23 © 2009 Pearson Education, Upper Saddle River, NJ All Rights ReservedFloyd, Digital Fundamentals, 10 th ed One-Shots The one-shot or monostable multivibrator is a device with only one stable state. When triggered, it goes to its unstable state for a predetermined length of time, then returns to its stable state. For most one-shots, the length of time in the unstable state (t W ) is determined by an external RC circuit. Trigger C EXT R EXT +V+V CX RX/CX Q Q tWtW Trigger Q

24 © 2009 Pearson Education, Upper Saddle River, NJ All Rights ReservedFloyd, Digital Fundamentals, 10 th ed One-Shots Retriggerable one-shots respond to any trigger, even if it occurs in the unstable state. If it occurs during the unstable state, the state is extended by an amount equal to the pulse width. Retriggers tWtW Trigger Q Retriggerable one-shot: Nonretriggerable one-shots do not respond to any triggers that occur during the unstable state.

25 © 2009 Pearson Education, Upper Saddle River, NJ All Rights ReservedFloyd, Digital Fundamentals, 10 th ed One-Shots An application for a retriggerable one-shot is a power failure detection circuit. Triggers are derived from the ac power source, and continue to retrigger the one shot. In the event of a power failure, the one-shot is not triggered and an alarm can be initiated. tWtW tWtW tWtW Retriggers Triggers derived from ac Q Missing trigger due to power failure Power failure indication

26 © 2009 Pearson Education, Upper Saddle River, NJ All Rights ReservedFloyd, Digital Fundamentals, 10 th ed The 555 timer The 555 timer can be configured in various ways, including as a one-shot. A basic one shot is shown. The pulse width is determined by R 1 C 1 and is approximately t W = 1.1R 1 C 1. The trigger is a negative-going pulse. RESET DISCH THRES TRIG GND CONT OUT V CC +V CC t W = 1.1R 1 C 1 C1C1 R1R1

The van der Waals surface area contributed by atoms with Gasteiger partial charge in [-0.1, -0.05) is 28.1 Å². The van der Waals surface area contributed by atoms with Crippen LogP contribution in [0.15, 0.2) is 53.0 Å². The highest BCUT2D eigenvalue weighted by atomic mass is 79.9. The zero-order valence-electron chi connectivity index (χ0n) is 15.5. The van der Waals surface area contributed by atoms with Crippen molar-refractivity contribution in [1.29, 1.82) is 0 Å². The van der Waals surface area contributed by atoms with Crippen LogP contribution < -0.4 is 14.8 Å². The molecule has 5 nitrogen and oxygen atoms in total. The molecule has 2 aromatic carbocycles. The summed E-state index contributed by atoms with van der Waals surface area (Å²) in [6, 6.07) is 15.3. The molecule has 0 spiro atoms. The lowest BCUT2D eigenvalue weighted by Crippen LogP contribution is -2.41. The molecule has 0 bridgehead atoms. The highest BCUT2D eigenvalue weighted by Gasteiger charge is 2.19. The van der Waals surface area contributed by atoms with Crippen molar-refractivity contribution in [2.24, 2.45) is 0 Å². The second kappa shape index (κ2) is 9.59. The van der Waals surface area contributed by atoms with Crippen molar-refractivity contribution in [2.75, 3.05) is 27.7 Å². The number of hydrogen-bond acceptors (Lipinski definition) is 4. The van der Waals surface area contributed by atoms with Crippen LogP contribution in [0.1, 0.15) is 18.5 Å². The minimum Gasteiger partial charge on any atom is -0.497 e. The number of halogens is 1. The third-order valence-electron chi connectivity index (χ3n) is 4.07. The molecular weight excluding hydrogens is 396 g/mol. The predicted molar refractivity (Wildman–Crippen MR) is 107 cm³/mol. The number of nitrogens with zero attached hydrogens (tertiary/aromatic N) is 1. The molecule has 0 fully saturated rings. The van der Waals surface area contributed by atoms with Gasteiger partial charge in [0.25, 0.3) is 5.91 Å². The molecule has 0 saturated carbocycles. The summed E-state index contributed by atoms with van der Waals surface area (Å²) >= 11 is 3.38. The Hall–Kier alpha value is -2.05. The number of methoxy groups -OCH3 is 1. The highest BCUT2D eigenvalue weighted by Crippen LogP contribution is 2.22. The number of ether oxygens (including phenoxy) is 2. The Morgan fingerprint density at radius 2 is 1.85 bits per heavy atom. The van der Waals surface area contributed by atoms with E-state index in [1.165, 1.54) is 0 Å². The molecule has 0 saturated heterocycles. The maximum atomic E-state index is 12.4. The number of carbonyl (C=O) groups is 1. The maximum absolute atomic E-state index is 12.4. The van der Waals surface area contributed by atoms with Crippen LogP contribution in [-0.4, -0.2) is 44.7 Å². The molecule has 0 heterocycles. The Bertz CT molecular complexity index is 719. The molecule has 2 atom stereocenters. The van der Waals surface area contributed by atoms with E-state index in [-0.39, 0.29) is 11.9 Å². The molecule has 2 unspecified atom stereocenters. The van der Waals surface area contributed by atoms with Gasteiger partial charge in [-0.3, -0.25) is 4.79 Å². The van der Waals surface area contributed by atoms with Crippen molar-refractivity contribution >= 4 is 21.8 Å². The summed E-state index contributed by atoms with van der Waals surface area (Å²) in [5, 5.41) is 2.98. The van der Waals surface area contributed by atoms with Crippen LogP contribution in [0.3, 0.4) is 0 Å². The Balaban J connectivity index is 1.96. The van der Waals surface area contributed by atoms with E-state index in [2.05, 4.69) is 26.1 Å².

27 © 2009 Pearson Education, Upper Saddle River, NJ All Rights ReservedFloyd, Digital Fundamentals, 10 th ed The 555 timer RESET DISCH THRES TRIG GND CONT OUT V CC +V CC t W = 1.1R 1 C 1 C1C1 R1R1 Determine the pulse width for the circuit shown. t W = 1.1R 1 C 1 = 1.1(10 k  )(2.2  F) = 10 k  2.2  F 24.2 ms +15 V

28 © 2009 Pearson Education, Upper Saddle River, NJ All Rights ReservedFloyd, Digital Fundamentals, 10 th ed The 555 timer The 555 can be configured as a basic astable multivibrator with the circuit shown. In this circuit C 1 charges through R 1 and R 2 and discharges through only R 2. The output frequency is given by: The frequency and duty cycle are set by these components. RESET DISCH THRES TRIG GND CONT OUT V CC C1C1 R1R1 R2R2 +V CC

29 © 2009 Pearson Education, Upper Saddle River, NJ All Rights ReservedFloyd, Digital Fundamentals, 10 th ed The 555 timer Given the components, you can read the frequency from the chart. Alternatively, you can use the chart to pick components for a desired frequency. RESET DISCH THRES TRIG GND CONT OUT V CC C1C1 R1R1 R2R2 +V CC C 1 (  F) f (Hz)

30 © 2009 Pearson Education, Upper Saddle River, NJ All Rights ReservedFloyd, Digital Fundamentals, 10 th ed Altera MAX 7000 Macrocell Recall that a macrocell can be configured for either combinational or sequential logic (registered). The Altera MAX 7000 macrocell is shown.

31 © 2009 Pearson Education, Upper Saddle River, NJ All Rights ReservedFloyd, Digital Fundamentals, 10 th ed The flip-flop and MUXes are not used in combinational logic. The logic path is shown in red. Altera MAX 7000 Macrocell – Combinational Logic